Joe Paterno has to choose between Rob Bolden and Matt McGloin to lead his Penn State team in 2011.
In a repeat of the 2010 season, Rob Bolden and Matt McGloin are again competing for the Penn State Nittany Lions starting quarterback job. Last season, Bolden became the first true freshman quarterback to start a season opener during Joe Paterno’s reign as head coach. After starting the first seven games, Bolden was pulled midway through the October 23 game against Minnesota in favor of McGloin. Paterno has yet to designate a starter for his 46th season in Happy Valley. So who would give Penn State the best chance to win the Big Ten Conference title?
Bolden is portrayed as a dual-threat quarterback, theoretically providing the Nittany Lions with more options. Bolden, at 6-foot-4 and 211 pounds, should provide a running threat, something Penn State could use after losing Evan Royster, the school’s all-time leading rusher. Last year, however, Bolden didn’t exhibit the running skills he displayed in high school. He averaged 8.22 rush yards per game (excluding sack yards) and had a net total of minus-11 yards on 30 attempts.
In fact, McGloin and Bolden played similarly last year, both demonstrating questionable decision-making and throwing a high number of interceptions. Their efficiency ratings, a statistic that takes into account a quarterback’s total yards, touchdowns, completion percentage, interceptions and attempts, were comparable and placed them in the middle of the pack for all FBS quarterbacks. McGloin particularly struggled in the Outback Bowl, throwing five interceptions and completing 41.5 percent of his passes in a loss to the Florida Gators.
Not That Different
McGloin vs. Bolden, 2010 Season
Barring the return of Bolden’s rushing prowess, what does each offer Penn State? McGloin was more effective against the blitz in 2010. His 131.1 pass efficiency rating against the blitz outperformed Bolden’s 100.5 rating, and more than half of Bolden’s seven interceptions came when facing five or more pass rushers. Additionally McGloin had the better performance in the spring game (five-for-10, 109 yards, one touchdown), whereas Bolden did not complete one pass in five attempts and threw an interception.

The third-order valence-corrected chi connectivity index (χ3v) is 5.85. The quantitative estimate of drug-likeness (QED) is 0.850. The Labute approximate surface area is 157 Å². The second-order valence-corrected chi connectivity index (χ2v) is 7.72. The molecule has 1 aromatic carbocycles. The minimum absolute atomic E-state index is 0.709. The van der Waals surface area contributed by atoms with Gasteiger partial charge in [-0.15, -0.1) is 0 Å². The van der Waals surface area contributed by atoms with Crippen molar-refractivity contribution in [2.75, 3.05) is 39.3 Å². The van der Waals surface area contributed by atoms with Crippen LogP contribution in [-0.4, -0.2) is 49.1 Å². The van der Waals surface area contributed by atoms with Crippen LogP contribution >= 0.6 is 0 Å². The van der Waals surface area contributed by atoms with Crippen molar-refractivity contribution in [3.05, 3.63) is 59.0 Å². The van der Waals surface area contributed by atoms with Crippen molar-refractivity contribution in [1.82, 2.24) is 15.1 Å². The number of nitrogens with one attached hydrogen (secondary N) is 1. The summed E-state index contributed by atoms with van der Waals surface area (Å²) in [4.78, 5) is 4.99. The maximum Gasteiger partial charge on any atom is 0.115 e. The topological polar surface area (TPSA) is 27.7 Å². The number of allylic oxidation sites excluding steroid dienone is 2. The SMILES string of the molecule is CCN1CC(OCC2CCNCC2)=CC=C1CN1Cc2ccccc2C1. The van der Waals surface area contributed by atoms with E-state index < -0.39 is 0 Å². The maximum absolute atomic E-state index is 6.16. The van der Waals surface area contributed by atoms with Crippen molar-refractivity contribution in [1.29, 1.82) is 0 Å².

Although McGloin was better against the blitz, Bolden showed an aptitude for the deep ball. On passes of 25 yards-or-more, Bolden completed 44 percent of his passes. McGloin struggled with his long ball, completing 8 of 31 (26 percent) with two interceptions.
So who should be Penn State’s starting quarterback in its opener against the Indiana State Sycamores? Does Penn State rely on Bolden’s potential as a rushing quarterback to supplement its inexperienced run game? Or do the Nittany Lions trust that McGloin’s bowl game performance against a Florida defense that was ranked fifth in the country in interceptions was an aberration? The only thing that is clear is that there is no obvious answer to Penn State’s quarterback question.